A former acting White House “drug czar” says the United States has a lot to learn from Portugal’s move to decriminalize drugs and treat addiction as as a health issue through a harm reduction approach.
Regina LaBelle, who held top positions in the Office of National Drug Control Policy (ONDCP) under the Obama and Biden administrations, wrote an op-ed published in The Hill on July 12, touting the success of Portugal’s move to decriminalize drugs and arguing that the US should take a lesson from the country.
“Portugal took a pioneering approach to its drug crisis and implemented a comprehensive public health-based drug policy approach,” she wrote. “This included decriminalization of personal drug possession while maintaining criminal penalties for drug trafficking. At the time, Portugal faced a severe heroin addiction crisis and the highest rate of HIV infections in the European Union.”
“Portugal’s approach to drug policy yielded positive results, including drug overdose death rates among the lowest in the European Union,” she said.
LaBelle notably did not publicly embrace drug decriminalization while serving in the federal government.
While the ONDCP under Biden has promoted the administration’s efforts to promote harm reduction policies and also cheered the president’s directive to review the scheduling status of marijuana, it hasn’t supported calls to broadly decriminalize drugs. So it’s notable that a former acting drug czar is putting the spotlight on the reform.
“Portugal’s experience demonstrates that a comprehensive public health approach to addiction, one that is consistently funded and supported, can yield positive outcomes and save lives,” wrote LaBelle, who notably did not publicly embrace drug decriminalization while serving in the federal government.
She also responded to a recent story published in the Washington Post that challenged the idea that Portugal’s decriminalization model has been successful, drawing opposition from reform advocates who’ve challenged the reporting.
LaBelle, who is currently director of the Addiction and Public Policy Initiative at Georgetown University Law Center’s O’Neill Institute, said that the report “only serves to emphasize one of these lessons: Consistent funding is essential to sustained, long-term results.” She then offered “three key lessons from Portugal that could benefit the United States.”
The first is a common refrain from reform advocates, which is a call to treat substance use disorder as a public health, rather than criminal-legal, issue.
“The US has made some progress in recognizing substance use disorder as a disease and reforming drug policies; however, the emergence of fentanyl in the drug supply has rekindled a focus on criminalization as a response,” she said, referencing legislative efforts to increase enforcement and penalties for possessing or selling the opioid.
“The US has a unique opportunity right now, given opioid litigation proceeds and federal grants, to invest. However, long-term solutions require more than grants and short-term infusions.”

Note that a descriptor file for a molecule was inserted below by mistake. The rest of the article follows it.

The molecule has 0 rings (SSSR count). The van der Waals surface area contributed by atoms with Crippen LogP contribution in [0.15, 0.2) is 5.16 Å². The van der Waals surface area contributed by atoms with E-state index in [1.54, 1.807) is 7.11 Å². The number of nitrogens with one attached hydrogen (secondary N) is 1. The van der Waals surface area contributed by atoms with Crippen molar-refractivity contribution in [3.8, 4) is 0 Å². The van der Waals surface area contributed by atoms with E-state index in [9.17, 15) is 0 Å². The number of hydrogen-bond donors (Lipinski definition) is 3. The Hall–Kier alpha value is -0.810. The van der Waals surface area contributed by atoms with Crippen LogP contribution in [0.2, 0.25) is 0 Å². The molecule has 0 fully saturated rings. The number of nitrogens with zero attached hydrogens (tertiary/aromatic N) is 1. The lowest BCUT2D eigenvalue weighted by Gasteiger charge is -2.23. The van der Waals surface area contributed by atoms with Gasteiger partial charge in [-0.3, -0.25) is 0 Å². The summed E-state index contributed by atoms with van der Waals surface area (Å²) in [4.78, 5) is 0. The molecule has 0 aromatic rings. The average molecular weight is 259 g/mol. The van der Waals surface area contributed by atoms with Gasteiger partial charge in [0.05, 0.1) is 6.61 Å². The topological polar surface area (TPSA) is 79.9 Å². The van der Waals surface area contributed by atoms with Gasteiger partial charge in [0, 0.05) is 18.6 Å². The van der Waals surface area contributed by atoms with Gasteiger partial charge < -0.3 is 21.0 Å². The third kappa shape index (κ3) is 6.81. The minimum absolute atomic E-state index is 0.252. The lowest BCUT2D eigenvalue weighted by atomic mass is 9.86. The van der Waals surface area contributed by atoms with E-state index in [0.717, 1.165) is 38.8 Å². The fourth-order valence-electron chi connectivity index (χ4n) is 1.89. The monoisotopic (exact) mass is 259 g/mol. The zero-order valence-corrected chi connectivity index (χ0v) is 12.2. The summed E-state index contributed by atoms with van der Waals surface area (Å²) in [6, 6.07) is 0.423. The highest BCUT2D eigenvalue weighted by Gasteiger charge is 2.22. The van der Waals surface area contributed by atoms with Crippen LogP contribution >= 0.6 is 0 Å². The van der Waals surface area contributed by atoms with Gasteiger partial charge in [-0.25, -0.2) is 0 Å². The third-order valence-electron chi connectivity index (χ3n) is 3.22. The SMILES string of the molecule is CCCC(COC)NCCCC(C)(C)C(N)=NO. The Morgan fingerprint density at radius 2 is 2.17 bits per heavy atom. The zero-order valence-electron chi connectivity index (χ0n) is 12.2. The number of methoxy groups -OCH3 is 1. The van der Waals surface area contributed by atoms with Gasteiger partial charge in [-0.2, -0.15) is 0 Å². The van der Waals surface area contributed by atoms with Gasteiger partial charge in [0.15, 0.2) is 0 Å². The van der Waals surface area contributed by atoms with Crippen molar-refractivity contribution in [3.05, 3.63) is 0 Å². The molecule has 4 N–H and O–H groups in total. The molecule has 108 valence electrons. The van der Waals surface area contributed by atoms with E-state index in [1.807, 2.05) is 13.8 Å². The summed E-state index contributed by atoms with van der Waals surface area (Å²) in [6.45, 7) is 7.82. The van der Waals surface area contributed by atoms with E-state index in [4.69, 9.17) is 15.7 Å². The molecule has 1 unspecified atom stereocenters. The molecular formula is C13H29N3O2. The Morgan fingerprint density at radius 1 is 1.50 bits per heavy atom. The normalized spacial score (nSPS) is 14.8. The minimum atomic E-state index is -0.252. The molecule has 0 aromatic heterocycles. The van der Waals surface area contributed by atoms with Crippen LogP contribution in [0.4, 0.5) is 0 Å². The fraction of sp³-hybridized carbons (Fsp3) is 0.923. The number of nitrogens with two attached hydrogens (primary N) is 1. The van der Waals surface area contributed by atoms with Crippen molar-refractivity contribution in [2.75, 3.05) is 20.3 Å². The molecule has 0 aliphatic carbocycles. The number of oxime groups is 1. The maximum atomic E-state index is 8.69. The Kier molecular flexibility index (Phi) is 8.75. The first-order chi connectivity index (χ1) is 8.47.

The second lesson, LaBelle said, is to invest “substantial and consistent funding in public health services, including treatment and harm reduction,” such as syringe service programs to reduce transmissions of blood-bourne diseases.
“The US has a unique opportunity right now, given opioid litigation proceeds and federal grants, to invest in long-term public health solutions,” she wrote. “A 2014 analysis found that $1 spent on treatment saves more than $3 in crime reduction. However, long-term solutions require more than grants and short-term infusions of litigation proceeds.”
The third lesson, she wrote, is to make “robust financial investments to data collection and reporting” so that the country can better understand what’s working and what’s not working as it addresses the overdose crisis.
“By embracing and staying committed to reform, the US can enhance its response to the overdose crisis,” she wrote. “It is time we take decisive steps toward a more compassionate and public health-centered approach to drug policy. One that addresses public safety concerns while prioritizing access to treatment and support for those affected by substance use. By doing so, we can improve outcomes and save lives.”
While LaBelle was considered a top contender as President Joe Biden looked to fill the role of ONDCP director, Biden ultimately picked Rahul Gupta, who previously chaired a state medical cannabis advisory board.
Gupta hasn’t directly commented on the idea of enacting decriminalization in the US, but he has promoted the administration’s harm reduction steps, which include a review of safe consumption sites as a strategy to reduce overdose deaths.
Nora Volkow, the director of the National Institute on Drug Abuse (NIDA), meanwhile said in 2021 that the ongoing policy of criminalizing people for drug use needs to be rethought, suggesting that the government should instead consider a policy of decriminalization.
She also said that, when it comes to the drug war, there’s no need for further research to prove that such criminalization has disproportionately impacted communities of color.
In March, the American Pharmacists Association (APhA) officially backed the decriminalization of all drugs and “paraphernalia,” earning praise from drug policy reform and harm reduction advocates.
In February, the American Society of Addiction Medicine (ASAM), which has historically aligned itself with prohibitionists and resisted modest marijuana reforms, called for the decriminalization of all currently illicit drugs in the interest of public health and racial equity.
Another major medical group, the Minnesota Medical Association (MMA), also recently endorsed broad drug decriminalization, expungements for low-level possession convictions and the promotion of statewide harm reduction programs.
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